“You know your father isn’t long for this world, don’t you?” said Catherine, the riches reflecting in her eyes.
“It’s true. It’s true. He drinks too much.”
The ribbon, snaking long, wound round the gold-digger’s arms.
“There’s more where that came from,” said Antoine.
What a creature. Life couldn’t get much better.

A fat tear ran down Antoine’s face. The vision dissolved. He thumped Fagioli’s table. It was too much to bear. A man shouldn’t have to suffer so. He opened his eyes. The face of the whiskery grandfather swam into view.
“What d’you want?” growled Antoine.

“Nothing at all,” replied the grandfather. “Absolutely nothing.”
“So why the garden? Why? I bought her the house. She wanted to tell fortunes. Said she couldn’t do it in the shop on the bridge. She didn’t need the garden as well.”
The grandfather nodded, sagely.
“I looked for it, I did. But I never found it.”
“What was that?”
“Not a glimmer, not a spark, not any kind of love,” said Antoine. “Cold eyes, she has. Cold.” He raised a finger and pointed it vigorously at his right eye. “I love her though. I do. I love her more now than I ever did, so why the garden?”
The barmaid slammed a jug of rough wine down on the table. Antoine twitched in anger, and poured himself a mug of courage.

The women.
The babies.
The burials.

He had to do something… say something, but what? He supped his wine. The priest had said to keep his mouth shut, but he couldn’t. Not about this. They were born before their time.

Born before their time! Mon Dieu!

Antoine knocked the jug of wine flying and sent the mug spinning across the table as he rose to his feet. It couldn’t go on. It wasn’t right. Babies were sacred, precious little bundles of joy. God, but he wished he’d been able to save his own son. So many years ago now - so many and yet the pain still remained. Tiny little thing he’d been – hands like perfect pink scallop shells – robin’s egg blue eyes. Died in his sleep Catherine said, but had he?

Antoine made for the door.
What an idiot he’d been.
What a stupid… drunken…
He stepped outside.

A cantering horse almost mowed him down, but due to some as yet unrealised ability on his part to survive any and all predicaments unscathed, it did naught but cause him to fall back into Fagioli’s arms. Twenty or so armed foot soldiers thundered past.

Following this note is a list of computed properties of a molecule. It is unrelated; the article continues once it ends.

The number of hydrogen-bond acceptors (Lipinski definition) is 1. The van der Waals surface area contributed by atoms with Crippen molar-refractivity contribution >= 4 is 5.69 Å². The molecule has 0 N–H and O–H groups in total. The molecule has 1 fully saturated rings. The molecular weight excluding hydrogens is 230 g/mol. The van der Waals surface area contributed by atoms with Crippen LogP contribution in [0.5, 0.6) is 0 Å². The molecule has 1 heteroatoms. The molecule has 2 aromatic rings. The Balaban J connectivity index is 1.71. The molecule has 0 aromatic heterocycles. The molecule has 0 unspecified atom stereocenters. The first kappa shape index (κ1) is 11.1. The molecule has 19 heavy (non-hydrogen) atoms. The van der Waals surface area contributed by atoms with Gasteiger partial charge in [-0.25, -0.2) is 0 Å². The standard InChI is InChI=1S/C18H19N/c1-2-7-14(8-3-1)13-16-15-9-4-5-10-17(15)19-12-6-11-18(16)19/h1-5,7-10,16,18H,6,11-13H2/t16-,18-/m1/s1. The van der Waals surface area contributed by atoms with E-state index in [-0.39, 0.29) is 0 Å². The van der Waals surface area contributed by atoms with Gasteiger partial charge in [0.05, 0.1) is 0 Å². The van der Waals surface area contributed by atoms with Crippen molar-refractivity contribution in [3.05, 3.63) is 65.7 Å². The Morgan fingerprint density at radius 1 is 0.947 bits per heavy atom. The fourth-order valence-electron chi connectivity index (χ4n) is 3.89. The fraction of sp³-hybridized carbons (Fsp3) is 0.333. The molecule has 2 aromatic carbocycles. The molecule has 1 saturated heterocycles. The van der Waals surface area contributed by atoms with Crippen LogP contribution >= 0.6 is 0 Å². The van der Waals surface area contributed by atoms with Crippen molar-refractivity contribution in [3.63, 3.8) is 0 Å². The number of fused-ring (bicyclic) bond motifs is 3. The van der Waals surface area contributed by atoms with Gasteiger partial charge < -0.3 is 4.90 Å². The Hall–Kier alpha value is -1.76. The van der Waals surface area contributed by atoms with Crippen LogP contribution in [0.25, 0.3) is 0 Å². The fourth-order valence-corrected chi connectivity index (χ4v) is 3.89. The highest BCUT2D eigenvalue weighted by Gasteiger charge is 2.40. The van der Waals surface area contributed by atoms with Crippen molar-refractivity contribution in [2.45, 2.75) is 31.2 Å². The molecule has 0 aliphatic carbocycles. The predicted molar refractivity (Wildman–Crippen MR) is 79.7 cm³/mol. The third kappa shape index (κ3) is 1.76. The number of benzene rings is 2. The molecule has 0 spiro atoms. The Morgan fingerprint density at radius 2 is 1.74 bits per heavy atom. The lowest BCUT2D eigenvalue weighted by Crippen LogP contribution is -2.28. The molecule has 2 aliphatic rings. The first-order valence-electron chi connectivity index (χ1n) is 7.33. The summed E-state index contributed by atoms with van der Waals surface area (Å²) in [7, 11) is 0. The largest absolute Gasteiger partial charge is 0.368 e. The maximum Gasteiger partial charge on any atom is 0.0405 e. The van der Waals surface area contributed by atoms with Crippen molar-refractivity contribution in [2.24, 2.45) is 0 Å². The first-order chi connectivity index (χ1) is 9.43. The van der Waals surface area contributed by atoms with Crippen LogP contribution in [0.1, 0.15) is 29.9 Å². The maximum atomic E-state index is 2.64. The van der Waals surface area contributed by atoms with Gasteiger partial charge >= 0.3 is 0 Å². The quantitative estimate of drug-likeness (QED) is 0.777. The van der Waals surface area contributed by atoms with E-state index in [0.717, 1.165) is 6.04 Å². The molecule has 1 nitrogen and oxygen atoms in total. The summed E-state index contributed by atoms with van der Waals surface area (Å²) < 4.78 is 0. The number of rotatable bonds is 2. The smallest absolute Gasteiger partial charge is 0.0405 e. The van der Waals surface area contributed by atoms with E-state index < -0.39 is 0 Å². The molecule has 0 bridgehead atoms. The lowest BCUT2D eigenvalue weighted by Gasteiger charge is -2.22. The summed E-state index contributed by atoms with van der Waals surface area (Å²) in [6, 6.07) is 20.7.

“What the…”
“Mon Dieu. De La Reynie,” said Fagioli. He pushed Antoine aside and shut and bolted the door fast. “Clean. Clear. Secure. That’s the motto of the gendarmerie.”
“The what?”
“The gendarmerie. Come to clear out the old Court of Miracles and make it safe, so they say. Well we don’t want them in here.”
“We don’t?”
“We don’t. Have another drink,” said Fagioli, and he set Antoine’s mug to rights and poured murky wine into it. Antoine really wanted to go home and confront his wife, but it was a shame to waste good alcohol, and he had a niggling doubt that anything he said would make any difference to Catherine.
“Oh, alright then. Just the one.”
He took the mug from Fagioli, as a knock came on the door.
“Open up.”
Fagioli dropped his jug. It smashed on the floor; the wine blackening the stones like old blood.
“The game’s up,” he said, putting his finger to his lips to hush his customers. The grandfather with the whiskers cocked an eye at Antoine.
“You in trouble with the law?”
“I don’t think so.”

Fagioli opened up a trapdoor in the corner of the room. A fusty smell rose from it like old farts. He proceeded to usher everyone down into the black hole.

“Careful now,” he whispered, as assorted crooks tripped and cursed and disappeared into the nothingness.
“Open up,” came the voice from outside.
Antoine peered into the hole. It gave him the shudders and no mistake.
“You too,” said Fagioli. “Hurry up. Hurry up.”
Antoine shook his head. He was no criminal. He had nothing to fear from the gendarmerie. Oh, Catherine… the dead babies… the garden… No, not even that would do it. Let the gendarmes do their worst.

Fagioli shouted, “I’m coming. I’m coming.”

Barely had he time to throw back the bolts, before a contingent of gendarmes burst in and lay waste to the cellar, overturning and emptying barrels of vinegary wine, smashing plates and glasses, upending benches and tables, and threatening all who remained, save for the whiskery grandfather, who remained seated, a twinkle of amusement in his rheumy eyes.